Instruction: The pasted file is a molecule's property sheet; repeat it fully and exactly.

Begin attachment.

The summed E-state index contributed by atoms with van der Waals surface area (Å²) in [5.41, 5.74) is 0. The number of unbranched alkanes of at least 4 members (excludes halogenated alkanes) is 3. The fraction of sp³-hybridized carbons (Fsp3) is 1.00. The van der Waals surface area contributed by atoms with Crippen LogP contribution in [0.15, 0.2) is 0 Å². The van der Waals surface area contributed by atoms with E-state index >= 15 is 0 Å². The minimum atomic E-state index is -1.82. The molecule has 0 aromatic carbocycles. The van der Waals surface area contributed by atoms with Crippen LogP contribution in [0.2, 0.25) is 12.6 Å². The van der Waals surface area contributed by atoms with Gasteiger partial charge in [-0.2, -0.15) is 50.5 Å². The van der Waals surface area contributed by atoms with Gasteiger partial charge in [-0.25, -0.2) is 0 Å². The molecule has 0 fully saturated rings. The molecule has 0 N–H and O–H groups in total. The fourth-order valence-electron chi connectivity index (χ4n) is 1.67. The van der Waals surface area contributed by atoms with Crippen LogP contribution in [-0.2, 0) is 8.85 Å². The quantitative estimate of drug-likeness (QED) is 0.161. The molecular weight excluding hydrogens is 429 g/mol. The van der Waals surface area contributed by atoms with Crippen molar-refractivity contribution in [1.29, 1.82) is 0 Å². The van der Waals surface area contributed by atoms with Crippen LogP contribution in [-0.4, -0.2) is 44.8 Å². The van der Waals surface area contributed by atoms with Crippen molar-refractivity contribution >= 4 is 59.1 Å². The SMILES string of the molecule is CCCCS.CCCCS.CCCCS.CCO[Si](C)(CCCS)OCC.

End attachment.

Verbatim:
The summed E-state index contributed by atoms with van der Waals surface area (Å²) in [5.41, 5.74) is 0. The number of unbranched alkanes of at least 4 members (excludes halogenated alkanes) is 3. The fraction of sp³-hybridized carbons (Fsp3) is 1.00. The van der Waals surface area contributed by atoms with Crippen LogP contribution in [0.15, 0.2) is 0 Å². The van der Waals surface area contributed by atoms with E-state index >= 15 is 0 Å². The minimum atomic E-state index is -1.82. The molecule has 0 aromatic carbocycles. The van der Waals surface area contributed by atoms with Crippen LogP contribution in [0.2, 0.25) is 12.6 Å². The van der Waals surface area contributed by atoms with Gasteiger partial charge in [-0.2, -0.15) is 50.5 Å². The van der Waals surface area contributed by atoms with Gasteiger partial charge in [-0.25, -0.2) is 0 Å². The molecule has 0 fully saturated rings. The molecule has 0 N–H and O–H groups in total. The fourth-order valence-electron chi connectivity index (χ4n) is 1.67. The van der Waals surface area contributed by atoms with Crippen LogP contribution in [-0.2, 0) is 8.85 Å². The quantitative estimate of drug-likeness (QED) is 0.161. The molecular weight excluding hydrogens is 429 g/mol. The van der Waals surface area contributed by atoms with Crippen molar-refractivity contribution in [1.29, 1.82) is 0 Å². The van der Waals surface area contributed by atoms with Crippen LogP contribution in [-0.4, -0.2) is 44.8 Å². The van der Waals surface area contributed by atoms with Crippen molar-refractivity contribution >= 4 is 59.1 Å². The SMILES string of the molecule is CCCCS.CCCCS.CCCCS.CCO[Si](C)(CCCS)OCC.